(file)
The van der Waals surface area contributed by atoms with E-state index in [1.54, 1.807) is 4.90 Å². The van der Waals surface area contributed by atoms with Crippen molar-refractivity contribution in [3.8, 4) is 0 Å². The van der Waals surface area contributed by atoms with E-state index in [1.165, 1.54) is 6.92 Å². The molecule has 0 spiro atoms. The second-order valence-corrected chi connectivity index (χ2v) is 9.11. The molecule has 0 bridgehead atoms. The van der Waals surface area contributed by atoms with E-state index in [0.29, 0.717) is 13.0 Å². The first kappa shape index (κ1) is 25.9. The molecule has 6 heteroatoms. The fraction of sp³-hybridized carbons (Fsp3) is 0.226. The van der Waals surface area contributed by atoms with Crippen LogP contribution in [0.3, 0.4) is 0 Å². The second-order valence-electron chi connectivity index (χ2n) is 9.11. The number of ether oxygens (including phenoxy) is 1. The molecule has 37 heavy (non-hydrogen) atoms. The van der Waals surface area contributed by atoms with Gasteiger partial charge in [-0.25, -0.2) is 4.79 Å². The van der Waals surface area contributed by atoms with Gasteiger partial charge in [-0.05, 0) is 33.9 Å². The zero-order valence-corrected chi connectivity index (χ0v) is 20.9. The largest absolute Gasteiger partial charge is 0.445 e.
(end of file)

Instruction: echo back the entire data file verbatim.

The van der Waals surface area contributed by atoms with E-state index in [1.54, 1.807) is 4.90 Å². The van der Waals surface area contributed by atoms with Crippen molar-refractivity contribution in [3.8, 4) is 0 Å². The van der Waals surface area contributed by atoms with E-state index in [1.165, 1.54) is 6.92 Å². The molecule has 0 spiro atoms. The second-order valence-corrected chi connectivity index (χ2v) is 9.11. The molecule has 0 bridgehead atoms. The van der Waals surface area contributed by atoms with E-state index in [0.29, 0.717) is 13.0 Å². The first kappa shape index (κ1) is 25.9. The molecule has 6 heteroatoms. The fraction of sp³-hybridized carbons (Fsp3) is 0.226. The van der Waals surface area contributed by atoms with Crippen LogP contribution in [0.3, 0.4) is 0 Å². The second-order valence-electron chi connectivity index (χ2n) is 9.11. The number of ether oxygens (including phenoxy) is 1. The molecule has 37 heavy (non-hydrogen) atoms. The van der Waals surface area contributed by atoms with Gasteiger partial charge in [-0.25, -0.2) is 4.79 Å². The van der Waals surface area contributed by atoms with Gasteiger partial charge in [-0.05, 0) is 33.9 Å². The zero-order valence-corrected chi connectivity index (χ0v) is 20.9. The largest absolute Gasteiger partial charge is 0.445 e.